A receiver with both high mixing DAC linearity and low power dissipation may be achieved by using a segmented DAC in which a predetermined number of MSBs are thermometer encoded while another predetermined number of LSBs are binary encoded. For example, a 10-bit DAC may include 5 thermometer-encoded bits and 5 binary-encoded bits, as in the present embodiment.
To improve blocking performance, that is the suppression of the mixing DAC of spurious frequencies that arise from the sampled nature of the mixing waveform, a dynamic element matching (DEM) technique may be implemented by means of a DEM scrambler 105 adapted to scramble the order in which the thermometer bits are used for a given code. That is, using different thermometer units for a given digital code averages the DAC mismatch errors and thus disperses the spurious frequency tones. It should be appreciated that a number of different scrambling techniques may be employed. Implementing DEM scrambling of the DDFS digital code output results in a spreading of the LO harmonics into noise, thus improving the blocking performance of the mixing DAC. Ultimately, the thermometer scrambling may disperse the tones into the white noise. For example, a pseudo-random sequence generator may be employed in the DEM scrambler to spread the tones.
The digital LO signal read out from the RAM 103 is supplied to an encoder circuit (ENC) 104 where it is split into a thermometer encoded section (lower branch) and a binary encoded section (upper branch). The re-synchronization circuit 106 re-establishes synchronization of the two branches and applies their data to the 10-bit DAC mixing circuit 20.
The sub-mixers 201 of Fig. 3 are passive mixers each provided with their own IF amplifier. Segmentation into unit weight cells reduces susceptibility to IF amplifier input impedance. The output signals of the segment IF amplifier are summed in a second IF amplifier stage (not shown).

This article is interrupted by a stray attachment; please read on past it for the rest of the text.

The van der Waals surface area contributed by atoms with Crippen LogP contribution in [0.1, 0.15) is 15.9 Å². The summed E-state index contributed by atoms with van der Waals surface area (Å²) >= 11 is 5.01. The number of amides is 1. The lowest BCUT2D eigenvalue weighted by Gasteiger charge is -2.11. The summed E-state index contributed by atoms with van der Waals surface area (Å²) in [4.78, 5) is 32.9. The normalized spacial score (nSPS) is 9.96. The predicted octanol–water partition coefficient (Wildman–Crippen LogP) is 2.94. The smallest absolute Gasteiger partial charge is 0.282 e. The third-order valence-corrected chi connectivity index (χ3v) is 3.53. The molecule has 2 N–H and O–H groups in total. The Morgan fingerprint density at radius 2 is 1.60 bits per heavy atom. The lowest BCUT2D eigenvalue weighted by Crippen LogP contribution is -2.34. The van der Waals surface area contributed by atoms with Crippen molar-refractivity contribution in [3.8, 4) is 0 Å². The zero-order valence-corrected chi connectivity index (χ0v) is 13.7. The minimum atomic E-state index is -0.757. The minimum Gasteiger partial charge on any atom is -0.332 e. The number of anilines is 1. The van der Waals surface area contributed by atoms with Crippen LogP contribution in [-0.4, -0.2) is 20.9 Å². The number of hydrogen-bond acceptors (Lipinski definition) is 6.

Fig. 4 shows diagrams with examples of sampled mixing waveforms generated with a 10-bit DAC mixer shown by Fig. 3. In the upper example the mixer frequency fm = 54 MHz and the reference frequency fDCO = 3024 MHz, which corresponds to a number of periods of the mixing waveform Cycles = 1 in the fundamental interval and a programmable counter length Nprog = 56. In the lower example fm = 331 MHz and fDCO = 3016 MHz (Nprog = 82, Cycles = 9).
The synthesized mixing frequency can be calculated as
Both parameters Nprog and Cycles are preferably chosen as integer numbers, to prevent spurs from an unclosed sequence and subsequent aliasing. With suitable values for these parameters a large number of frequencies can be generated. However, the frequency resolution is not infinite and some tuning of the DCO 101 is needed to keep the tuning offset below a predetermined threshold, e.g., 100 kHz. This threshold may represent the maximum acceptable tuning offset for TV reception. To tune any channel e.g. in a range 40 to 1000 MHz within ±100 kHz with a 7-bit programmable counter requires a tunability of about ±3.5%.
Fig. 5 shows a table indicating a maximum tuning offset (MHz) in the tuning range 40 to 1040 MHz (in steps of 10 kHz) as a function of the programmable counter length and at a fixed DCO frequency fDCO = 3.0 GHz. To ensure sufficient samples to represent the sine wave mixing waveform, the minimum counter setting is set to 50% of the maximum setting.
As can be gathered from Fig. 5, when selecting a 7-bit programmable counter, a tuning offset as large as ±4 MHz needs to be absorbed. This tuning offset is large compared to the channel bandwidth which may be 6 or 8 MHz depending on the TV standard. To enable the receiver to handle this kind of tuning offset, several modifications are proposed in the receiver of the preferred embodiment.
Fig. 6 shows a simplified TV receiver block diagram with the suggested modifications. Here, I-Q mixer and a single LO source 30 represent the DAC mixer functionality shown in Fig. 3.